Katie Rox Talks ~ Japan

October 28, 2011 in British Columbia, Music, Vancouver by Jenn Ashton

Katie Rox and Danny Echo have recently returned from a whirlwind trip to Japan for the Kansai Music Conference in Osaka this fall. I caught up with Katie to ask her about her time there and the benefits of the trip.

I know you have been to Japan before, what was the purpose of the return trip and  how did that idea come about?
I hadn’t been to Japan since I was with my former band (Jakalope), and have always wanted to go back with my solo project but wasn’t sure how to go about doing that.  I saw Danny Echo’s manager post on Twitter (oh the power of Twitter!) about Danny going to Japan for a conference.  I expressed interest in wanting to go too…and before you know it, I was submitted, then selected and booking myself a flight!

Your first time there was with label support, how was it different for you this time as an independent artist?
Well for starters, finding my way around places was pretty different!  When I was with a label there, we had someone take us everywhere so I never had to think about it.  This time, we had some really nice friends who showed us around Tokyo but once we left for Osaka, we were on our own!

I guess the preparation was more involved  as well, did you apply for grants and funding for this trip? Did you plan anything that would make your application stand out? 
Going to Japan is expensive, so of course we applied for funding (thank you government for having funding opportunities for artists!!).  One thing I decided to do with this trip was have someone come along to film the entire trip so that we could use the footage for future EPKs and other marketing.  We talked about doing it ourselves but knew how difficult it was going to be just to get around everywhere, never mind trying to remember to pull the camera out at all times, so we recruited a Leo Award nominated producer to join us for filming. We also started a Tumblr page so fans and media could follow along on our trip, we’re still updating it and we’re posting up weekly ‘webisodes’.

Did you connect with fans when you were there? Make new fans and friends?
I was fortunate enough to have some fans already waiting for me when I got there, and then made some new ones along the way.  We also made a ton of friends.  I miss everyone already!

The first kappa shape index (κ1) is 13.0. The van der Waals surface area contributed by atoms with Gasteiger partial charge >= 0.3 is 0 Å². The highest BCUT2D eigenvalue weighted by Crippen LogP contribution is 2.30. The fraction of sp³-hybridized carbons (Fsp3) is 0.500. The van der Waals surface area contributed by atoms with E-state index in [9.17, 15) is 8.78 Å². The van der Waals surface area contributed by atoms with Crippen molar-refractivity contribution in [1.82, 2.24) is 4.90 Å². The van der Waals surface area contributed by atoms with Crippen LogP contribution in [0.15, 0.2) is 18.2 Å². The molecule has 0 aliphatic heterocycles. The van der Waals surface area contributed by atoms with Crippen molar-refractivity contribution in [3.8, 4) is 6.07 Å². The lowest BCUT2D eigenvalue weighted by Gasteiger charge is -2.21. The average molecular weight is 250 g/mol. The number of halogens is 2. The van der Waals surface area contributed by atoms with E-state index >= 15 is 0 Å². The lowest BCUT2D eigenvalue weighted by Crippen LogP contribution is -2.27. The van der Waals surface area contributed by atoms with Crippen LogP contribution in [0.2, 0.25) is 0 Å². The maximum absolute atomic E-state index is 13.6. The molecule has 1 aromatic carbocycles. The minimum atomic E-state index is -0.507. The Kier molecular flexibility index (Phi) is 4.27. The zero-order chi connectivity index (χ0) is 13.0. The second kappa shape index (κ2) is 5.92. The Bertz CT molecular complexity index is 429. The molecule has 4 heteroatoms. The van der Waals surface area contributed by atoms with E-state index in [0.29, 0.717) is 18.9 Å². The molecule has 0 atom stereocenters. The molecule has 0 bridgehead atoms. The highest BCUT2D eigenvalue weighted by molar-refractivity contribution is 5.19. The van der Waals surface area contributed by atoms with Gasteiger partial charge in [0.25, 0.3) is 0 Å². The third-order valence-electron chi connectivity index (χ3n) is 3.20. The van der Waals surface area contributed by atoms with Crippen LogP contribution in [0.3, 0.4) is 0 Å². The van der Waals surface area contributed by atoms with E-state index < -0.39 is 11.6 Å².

You guys really packed a lot into your days, including extra shows in Tokyo the day you arrived!  Did you feel your time there was too short or just right for your purpose? 
It would have been nice to stay longer and just be a tourist!  However, that wasn’t the purpose of the trip.  But there is so much to see and do in Japan that I wish I had extended the trip and had some extra days to just have a vacation!

How long before you can see any statistical evidence that your trip was ‘successful’ – or what tool are you using to measure your trip/showcase success? 
That’s a very good question.  I have noticed CD sales, twitter and Facebook followers have increased since the trip, so I would say it was a success!

I have heard that the Japanese and Asian markets are hard to ‘crack’. Do you feel that is just a North American way of looking at things? And that the music industry is too different over there, to really compare with the North American market?
Well, I think yes and no.  It’s difficult to be there as an indie artist because people there need to know about you – people in Japan are inundated with music from around the world, and so you need to make it known who you are.  That can be hard without label support because it’s not just a quick trip there.  However, I think it’s totally possible if you choose to make it your focus.  Japanese website, etc.  All of that can really help. Both Danny and I have a Japanese page on our websites.

What are some of the differences of the Japanese market, I saw on your blog that people in Japan still buy a lot of hard copy CDs, and I have heard that they don’t really know of or use download cards etc., did you find that to be accurate?
I had download cards with me and people did know how to use them.  Again, I was able to track who downloaded the music from there cards and while I was there, the downloads were from Japan!  They do, however, still love to buy CDs, (we bought CDs there too!).

How was your genre of music received?
Before committing to go, I did some research because the last time I had been there was with a rock/industrial/pop band and know my music now is totally different.  There are artists such as Jason Mraz and Jack Johnson who are very well received in Japan, and so I knew I could fit there too.

Was it a good or bad idea to travel with another artist? 
It was such a great idea!  I made a new friend (we didn’t know each other before the trip, if you can believe that!) and had someone to share the experience with.  Seriously, I don’t know what I would have done if Danny wasn’t there! We even played on some of each others’ songs, so it was really helpful too.

Anything you learned that you would pass along to any other artists planning a showcase abroad? Things you wish you had done or thought of? 
I would tell people to just go for it!  Japan is an incredible place and their music industry is so vibrant.  If there is ever any opportunity to go, or if you can create an opportunity – do it!

How are you following up from the trip? Any plans to go back?
I have stayed in touch with several of the people I met.  A lot of people from the Japanese music industry attend CMW so I’ll see them there too!

I know people can follow your trip, enter contests and catch your upcoming ‘webisodes’ on your Tumblr Page, and  they check out your photos albums on both your facebook pages and websites.

Arigato for chatting Katie ~ !